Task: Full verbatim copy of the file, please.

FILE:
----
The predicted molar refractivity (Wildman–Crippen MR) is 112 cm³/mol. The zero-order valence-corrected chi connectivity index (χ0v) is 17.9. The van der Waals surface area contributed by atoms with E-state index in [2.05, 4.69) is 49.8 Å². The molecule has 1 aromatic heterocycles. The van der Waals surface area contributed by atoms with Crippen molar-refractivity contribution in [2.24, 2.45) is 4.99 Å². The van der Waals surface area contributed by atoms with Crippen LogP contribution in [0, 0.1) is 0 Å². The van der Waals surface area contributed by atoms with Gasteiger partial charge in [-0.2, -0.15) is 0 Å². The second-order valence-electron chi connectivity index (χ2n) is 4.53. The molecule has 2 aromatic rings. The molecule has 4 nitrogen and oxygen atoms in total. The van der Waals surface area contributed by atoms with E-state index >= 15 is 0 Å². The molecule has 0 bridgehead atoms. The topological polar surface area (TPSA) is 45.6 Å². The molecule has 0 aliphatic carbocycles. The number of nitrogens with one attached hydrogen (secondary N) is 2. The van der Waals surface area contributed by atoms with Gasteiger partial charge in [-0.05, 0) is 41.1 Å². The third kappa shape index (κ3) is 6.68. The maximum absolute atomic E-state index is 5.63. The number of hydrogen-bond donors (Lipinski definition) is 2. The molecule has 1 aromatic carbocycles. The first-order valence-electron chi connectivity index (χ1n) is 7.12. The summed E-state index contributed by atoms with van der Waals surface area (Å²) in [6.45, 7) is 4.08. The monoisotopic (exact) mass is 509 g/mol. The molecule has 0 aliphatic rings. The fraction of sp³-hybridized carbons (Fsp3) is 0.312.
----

The predicted molar refractivity (Wildman–Crippen MR) is 112 cm³/mol. The zero-order valence-corrected chi connectivity index (χ0v) is 17.9. The van der Waals surface area contributed by atoms with E-state index in [2.05, 4.69) is 49.8 Å². The molecule has 1 aromatic heterocycles. The van der Waals surface area contributed by atoms with Crippen molar-refractivity contribution in [2.24, 2.45) is 4.99 Å². The van der Waals surface area contributed by atoms with Crippen LogP contribution in [0, 0.1) is 0 Å². The van der Waals surface area contributed by atoms with Gasteiger partial charge in [-0.2, -0.15) is 0 Å². The second-order valence-electron chi connectivity index (χ2n) is 4.53. The molecule has 2 aromatic rings. The molecule has 4 nitrogen and oxygen atoms in total. The van der Waals surface area contributed by atoms with E-state index >= 15 is 0 Å². The molecule has 0 bridgehead atoms. The topological polar surface area (TPSA) is 45.6 Å². The molecule has 0 aliphatic carbocycles. The number of nitrogens with one attached hydrogen (secondary N) is 2. The van der Waals surface area contributed by atoms with Gasteiger partial charge in [-0.05, 0) is 41.1 Å². The third kappa shape index (κ3) is 6.68. The maximum absolute atomic E-state index is 5.63. The number of hydrogen-bond donors (Lipinski definition) is 2. The molecule has 1 aromatic carbocycles. The first-order valence-electron chi connectivity index (χ1n) is 7.12. The summed E-state index contributed by atoms with van der Waals surface area (Å²) in [6.45, 7) is 4.08. The monoisotopic (exact) mass is 509 g/mol. The molecule has 0 aliphatic rings. The fraction of sp³-hybridized carbons (Fsp3) is 0.312.